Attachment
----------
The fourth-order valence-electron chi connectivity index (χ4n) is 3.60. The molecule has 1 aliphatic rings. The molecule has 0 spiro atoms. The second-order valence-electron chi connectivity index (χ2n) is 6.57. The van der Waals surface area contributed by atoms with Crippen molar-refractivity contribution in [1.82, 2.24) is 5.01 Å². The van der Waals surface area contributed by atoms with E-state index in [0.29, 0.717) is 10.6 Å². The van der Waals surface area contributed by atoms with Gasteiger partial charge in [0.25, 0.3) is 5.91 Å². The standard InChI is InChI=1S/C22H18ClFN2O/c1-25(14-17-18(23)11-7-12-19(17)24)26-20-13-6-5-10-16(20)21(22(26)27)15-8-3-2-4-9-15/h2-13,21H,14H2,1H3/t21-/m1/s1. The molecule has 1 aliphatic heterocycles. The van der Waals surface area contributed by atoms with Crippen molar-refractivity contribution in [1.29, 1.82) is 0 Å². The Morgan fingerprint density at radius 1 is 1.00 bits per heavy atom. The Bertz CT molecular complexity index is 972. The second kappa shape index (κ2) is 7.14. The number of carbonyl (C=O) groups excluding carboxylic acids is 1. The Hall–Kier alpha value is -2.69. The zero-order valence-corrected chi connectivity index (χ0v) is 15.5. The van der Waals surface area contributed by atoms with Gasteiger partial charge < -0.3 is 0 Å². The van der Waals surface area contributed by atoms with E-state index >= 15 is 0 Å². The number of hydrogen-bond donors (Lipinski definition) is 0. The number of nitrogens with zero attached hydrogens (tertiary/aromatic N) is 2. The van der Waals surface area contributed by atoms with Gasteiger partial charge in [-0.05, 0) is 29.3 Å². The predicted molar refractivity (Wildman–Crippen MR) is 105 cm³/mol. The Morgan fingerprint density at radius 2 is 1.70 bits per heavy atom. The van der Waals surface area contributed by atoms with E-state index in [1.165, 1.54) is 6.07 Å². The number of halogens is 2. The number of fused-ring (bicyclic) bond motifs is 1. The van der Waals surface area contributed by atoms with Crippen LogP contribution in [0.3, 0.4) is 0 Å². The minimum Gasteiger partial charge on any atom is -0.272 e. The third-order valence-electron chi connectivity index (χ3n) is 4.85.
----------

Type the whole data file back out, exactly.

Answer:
The fourth-order valence-electron chi connectivity index (χ4n) is 3.60. The molecule has 1 aliphatic rings. The molecule has 0 spiro atoms. The second-order valence-electron chi connectivity index (χ2n) is 6.57. The van der Waals surface area contributed by atoms with Crippen molar-refractivity contribution in [1.82, 2.24) is 5.01 Å². The van der Waals surface area contributed by atoms with E-state index in [0.29, 0.717) is 10.6 Å². The van der Waals surface area contributed by atoms with Gasteiger partial charge in [0.25, 0.3) is 5.91 Å². The standard InChI is InChI=1S/C22H18ClFN2O/c1-25(14-17-18(23)11-7-12-19(17)24)26-20-13-6-5-10-16(20)21(22(26)27)15-8-3-2-4-9-15/h2-13,21H,14H2,1H3/t21-/m1/s1. The molecule has 1 aliphatic heterocycles. The van der Waals surface area contributed by atoms with Crippen molar-refractivity contribution in [1.29, 1.82) is 0 Å². The Morgan fingerprint density at radius 1 is 1.00 bits per heavy atom. The Bertz CT molecular complexity index is 972. The second kappa shape index (κ2) is 7.14. The number of carbonyl (C=O) groups excluding carboxylic acids is 1. The Hall–Kier alpha value is -2.69. The zero-order valence-corrected chi connectivity index (χ0v) is 15.5. The van der Waals surface area contributed by atoms with Gasteiger partial charge < -0.3 is 0 Å². The van der Waals surface area contributed by atoms with E-state index >= 15 is 0 Å². The number of hydrogen-bond donors (Lipinski definition) is 0. The number of nitrogens with zero attached hydrogens (tertiary/aromatic N) is 2. The van der Waals surface area contributed by atoms with Gasteiger partial charge in [-0.05, 0) is 29.3 Å². The predicted molar refractivity (Wildman–Crippen MR) is 105 cm³/mol. The Morgan fingerprint density at radius 2 is 1.70 bits per heavy atom. The van der Waals surface area contributed by atoms with E-state index in [1.165, 1.54) is 6.07 Å². The number of halogens is 2. The number of fused-ring (bicyclic) bond motifs is 1. The van der Waals surface area contributed by atoms with Crippen LogP contribution in [0.3, 0.4) is 0 Å². The minimum Gasteiger partial charge on any atom is -0.272 e. The third-order valence-electron chi connectivity index (χ3n) is 4.85.